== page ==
My favorite television programs are the old reruns of the Andy Griffith Show. Not those in color but the black and white ones where Andy seems more of what I would call “rural relaxed” in the way he settles the situations that Mayberry residents present to him on each program. The colored ones are all right, but Andy just seems to be a little more up tight on those shows. You know, like folks are today when it comes to Congress and matters like that. I guess going from black and white TV put him more on the edge from modern day problems.
Over the years, Andy and Barney have taught several generations how to behave in life, as well as entertained us all. If I had to choose one of the characters from all of these programs that really was one of my favorites, it would have to be Ernest T. Bass. Everyone remembers him because Ernest was kind of weird. In fact, he was really weird. His major sport was wrestling and breaking windowpanes with rocks, which seemed to keep everyone on edge. His social graces were something to question and his singing is what kept him up in the hills. What I liked about Ernest T. was his poetry. It was simple and to the point. And, when he combined his poetry with drumming on a gallon can to give it rhythm, his performance may have been the first creation of rap.
A few years back I read a poem that had no author, but it could have come straight from Ernest T. himself. It dealt with the subject of taxes, which Ernest T. would have been totally against. Let me share the poem with you.
Tax his cow, Tax his goat;
Tax his pants, Tax his coat;
Tax his crop, Tax his work;
Tax his ties, Tax his shirt;
Tax his chew, Tax his smoke;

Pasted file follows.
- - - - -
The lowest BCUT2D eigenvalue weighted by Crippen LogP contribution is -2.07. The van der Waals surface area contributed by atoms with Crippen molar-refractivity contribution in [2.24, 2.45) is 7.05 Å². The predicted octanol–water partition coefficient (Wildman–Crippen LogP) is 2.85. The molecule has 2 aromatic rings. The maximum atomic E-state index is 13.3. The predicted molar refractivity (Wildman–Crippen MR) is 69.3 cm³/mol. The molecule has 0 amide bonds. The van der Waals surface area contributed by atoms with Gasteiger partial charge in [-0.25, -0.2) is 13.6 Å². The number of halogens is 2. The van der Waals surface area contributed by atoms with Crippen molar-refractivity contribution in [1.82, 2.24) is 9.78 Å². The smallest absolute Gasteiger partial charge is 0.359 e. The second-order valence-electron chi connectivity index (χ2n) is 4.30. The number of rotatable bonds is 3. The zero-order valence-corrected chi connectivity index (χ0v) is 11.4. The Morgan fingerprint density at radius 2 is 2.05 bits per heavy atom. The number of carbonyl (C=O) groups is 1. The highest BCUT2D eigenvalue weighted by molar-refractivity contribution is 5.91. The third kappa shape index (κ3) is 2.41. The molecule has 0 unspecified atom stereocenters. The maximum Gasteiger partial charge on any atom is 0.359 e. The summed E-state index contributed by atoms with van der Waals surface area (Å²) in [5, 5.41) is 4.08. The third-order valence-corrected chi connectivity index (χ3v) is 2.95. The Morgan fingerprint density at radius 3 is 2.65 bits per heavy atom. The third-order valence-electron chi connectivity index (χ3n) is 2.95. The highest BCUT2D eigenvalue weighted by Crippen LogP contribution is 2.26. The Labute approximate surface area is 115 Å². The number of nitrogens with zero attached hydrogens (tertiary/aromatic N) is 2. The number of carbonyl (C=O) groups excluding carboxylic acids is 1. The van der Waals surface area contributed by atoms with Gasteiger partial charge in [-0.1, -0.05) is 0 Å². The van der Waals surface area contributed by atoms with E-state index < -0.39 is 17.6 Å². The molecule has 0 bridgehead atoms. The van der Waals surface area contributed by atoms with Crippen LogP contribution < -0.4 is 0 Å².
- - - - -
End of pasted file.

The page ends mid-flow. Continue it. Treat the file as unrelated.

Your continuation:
Teach him taxing is no joke.
Tax his tractor, Tax his mule;
Tell him, Taxing is the rule.
Tax his oil, Tax his gas
Tax his notes, Tax his cash;
If he hollers, Tax him more;
Tax him till he’s good and sore.
Tax his coffin, Tax his grave,
Tax his sod in which he’s laid.
Put these words upon his tomb,
“Taxes drove him to his doom.”
After he’s gone, we won’t relax.
We’ll still collect inheritance tax.
Just like this poem and Ernest T., none of us like taxes, but we do have to pay them. We all like certain government programs that benefit us. Good roads, schools, health care, police, and many more state funded items help us all. The real truth is we just don’t like to pay for them.
Right now, my property tax notice containing a new appraisal of my property is being sent out and I’m sure it has gone up. Up in Nashville the governor and the state legislature are involved in another round of discussions concerning Tennessee’s current financial problems and county governments across the state are facing budgets as tight as Dick’s hatband.
On top of all of this, Washington just voted on health care, which has everyone in an uproar. Whether you are against it or for it, the interesting thing is it seems no one can really tell you why they hate it or love it because it seems no one really knows what it says other than those who are telling us why we should love it or hate it.
One of the great things about our government is the fact we all have a voice in what happens. Now, before you go on an Ernest T. rant and say I’m a nut and don’t know what I’m talking about, listen to what I have to say. Whether we are elected officials or just citizens, we have the opportunity to voice our opinions. As citizens our opinions are heard by the way we vote and election time is now upon us.
Ernest T. may have been a bit strange, but he did voice his opinion. We voice our opinions too, but usually just to each other or by complaining to our neighbors. Now is the time to let your senator, representative, or even the governor candidates know how you feel concerning important issues that face us all. It is time to let your opinion be heard one way or the other. Don’t vote just to kick someone out because they are on a party you don’t like, but vote for someone who will voice your opinion and make a difference. If you want government cuts, which programs should they be?
Remember, it can’t be everyone else’s favorite programs, either. You may have to sacrifice something, too.
But, get involved!
As Ernest T. may have said on today’s events, “They haven’t heard the last from the voting class.”